How Medicaid Compliant Annuities Work

If you have needed to consider nursing home care for a family member, you are well aware of how expensive such care can be. Often, Medicaid funds are available to help pay for care, but they typically require the applicant to "spend down" their own assets first in order to qualify for benefits. This may have the effect of impoverishing the spouse who continues to live outside the nursing home, also known as the "community spouse." A Medicaid Compliant Annuity (MCA), also sometimes called a Medicaid Qualified Annuity is an option that can preserve assets for the benefit of the community spouse, while also allowing the spouse who is in the nursing home to qualify for benefits. Let's take a look at how Medicaid Compliant Annuities work.

An Overview of Medicaid Compliant Annuities

There are some assets that are "countable" for purposes of calculating Medicaid eligibility, and others that are not. Countable assets include mutual funds, CDs, stocks, IRAs, qualified retirement plans, and money market accounts. Broadly speaking, a Medicaid Compliant Annuity takes countable assets such as these and converts them into a non-countable asset: an annuity that provides a stream of income for the community spouse.

An MCA is an immediate annuity. An immediate annuity is a long-term contract purchased from an insurance company. In exchange for your lump-sum payment, you receive the right to immediate, regular payments. Immediate annuities are also tax-deferred. While MCAs are available through insurance companies, they are not available through every insurance company, so make sure the company you are dealing with offers this specific type of annuity.

Not all states recognize MCAs, and until fairly recently, Ohio was one of them. A recent court case ruled that MCAs are not an improper transfer of funds, so a community spouse can benefit from an MCA without disrupting the nursing home spouse's eligibility for Medicaid. Because MCAs have only recently become available to Ohio couples, many people, and even many financial planners and attorneys, do not understand what they are and how they work. They are such an important Medicaid planning tool, however, that you should make sure that your elder law attorney is experienced in using MCAs as part of your planning.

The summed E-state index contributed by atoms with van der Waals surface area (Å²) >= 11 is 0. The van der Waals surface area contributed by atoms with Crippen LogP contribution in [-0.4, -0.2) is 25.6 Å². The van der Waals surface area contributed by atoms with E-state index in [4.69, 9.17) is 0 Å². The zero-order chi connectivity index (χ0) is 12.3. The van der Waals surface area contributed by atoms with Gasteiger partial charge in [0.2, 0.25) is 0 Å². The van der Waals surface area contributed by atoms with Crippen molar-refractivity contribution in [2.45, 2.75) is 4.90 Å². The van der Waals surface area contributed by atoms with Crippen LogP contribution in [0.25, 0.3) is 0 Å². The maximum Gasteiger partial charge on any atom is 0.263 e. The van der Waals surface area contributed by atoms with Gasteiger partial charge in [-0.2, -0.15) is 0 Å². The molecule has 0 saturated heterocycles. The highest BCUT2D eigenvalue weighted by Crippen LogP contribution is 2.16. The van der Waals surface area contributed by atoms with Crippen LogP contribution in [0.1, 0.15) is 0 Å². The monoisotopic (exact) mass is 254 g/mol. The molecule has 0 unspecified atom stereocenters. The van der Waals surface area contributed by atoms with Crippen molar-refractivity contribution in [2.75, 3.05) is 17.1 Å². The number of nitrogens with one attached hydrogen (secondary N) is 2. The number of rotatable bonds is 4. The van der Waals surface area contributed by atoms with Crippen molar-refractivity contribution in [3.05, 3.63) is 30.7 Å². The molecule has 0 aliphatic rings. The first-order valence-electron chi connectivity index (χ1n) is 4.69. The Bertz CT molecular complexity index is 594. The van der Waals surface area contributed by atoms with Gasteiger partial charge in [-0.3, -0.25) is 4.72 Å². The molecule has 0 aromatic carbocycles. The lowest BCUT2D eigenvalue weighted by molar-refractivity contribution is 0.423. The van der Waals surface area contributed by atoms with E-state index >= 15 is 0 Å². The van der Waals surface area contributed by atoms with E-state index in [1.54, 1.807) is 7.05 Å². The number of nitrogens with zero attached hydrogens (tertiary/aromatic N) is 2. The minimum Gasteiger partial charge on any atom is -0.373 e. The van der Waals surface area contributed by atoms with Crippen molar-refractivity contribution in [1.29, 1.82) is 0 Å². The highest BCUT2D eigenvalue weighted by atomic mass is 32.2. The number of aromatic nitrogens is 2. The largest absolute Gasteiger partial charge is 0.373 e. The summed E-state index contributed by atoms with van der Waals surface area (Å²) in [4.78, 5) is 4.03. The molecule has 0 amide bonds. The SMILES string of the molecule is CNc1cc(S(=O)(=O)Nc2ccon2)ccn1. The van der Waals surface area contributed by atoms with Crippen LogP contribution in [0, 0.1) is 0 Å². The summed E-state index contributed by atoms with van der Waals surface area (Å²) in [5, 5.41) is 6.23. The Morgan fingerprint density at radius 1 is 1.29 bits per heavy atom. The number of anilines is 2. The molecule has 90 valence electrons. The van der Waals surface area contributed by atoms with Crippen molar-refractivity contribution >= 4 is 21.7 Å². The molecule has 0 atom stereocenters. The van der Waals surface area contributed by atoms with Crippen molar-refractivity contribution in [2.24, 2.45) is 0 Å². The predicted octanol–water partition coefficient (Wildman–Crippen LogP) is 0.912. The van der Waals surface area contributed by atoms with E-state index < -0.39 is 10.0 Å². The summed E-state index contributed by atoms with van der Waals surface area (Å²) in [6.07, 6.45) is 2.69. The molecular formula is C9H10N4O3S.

What Makes an Annuity Medicaid Compliant?

The stakes are high with the use of annuities in Medicaid Planning. If an annuity is "similar to" a Medicaid Compliant Annuity, but does not comply with all the requirements of an MCA, it will not achieve its intended goal, and your family could lose tens of thousands of dollars in assets, or more. This is why it is so critical to work with professionals experienced with MCAs, and not to be persuaded to purchase a different annuity product.

In order to be Medicaid compliant, an annuity must:

  • Be irrevocable and non-assignable, meaning it cannot be revoked or transferred to a person other than the community spouse.
  • Be actuarially sound, meaning that the owner of the annuity (the community spouse) should receive their investment back within their life expectancy, or a shorter time.
  • Providing for regular payments in equal amounts. No deferral of payments or "balloon" payments are permitted.
  • Name the institutional spouse as primary beneficiary of the annuity upon the death of the community spouse, and the Ohio Department of Medicaid as contingent beneficiary to the extent of Medicaid benefits paid for the institutional spouse.

MCAs can offer great peace of mind to families with one spouse in need of nursing home care and the other remaining in the community. If you are interested in learning more about MCAs, contact an experienced elder law attorney with experience in Medicaid planning who can help you determine if this newly-available option is right for you.

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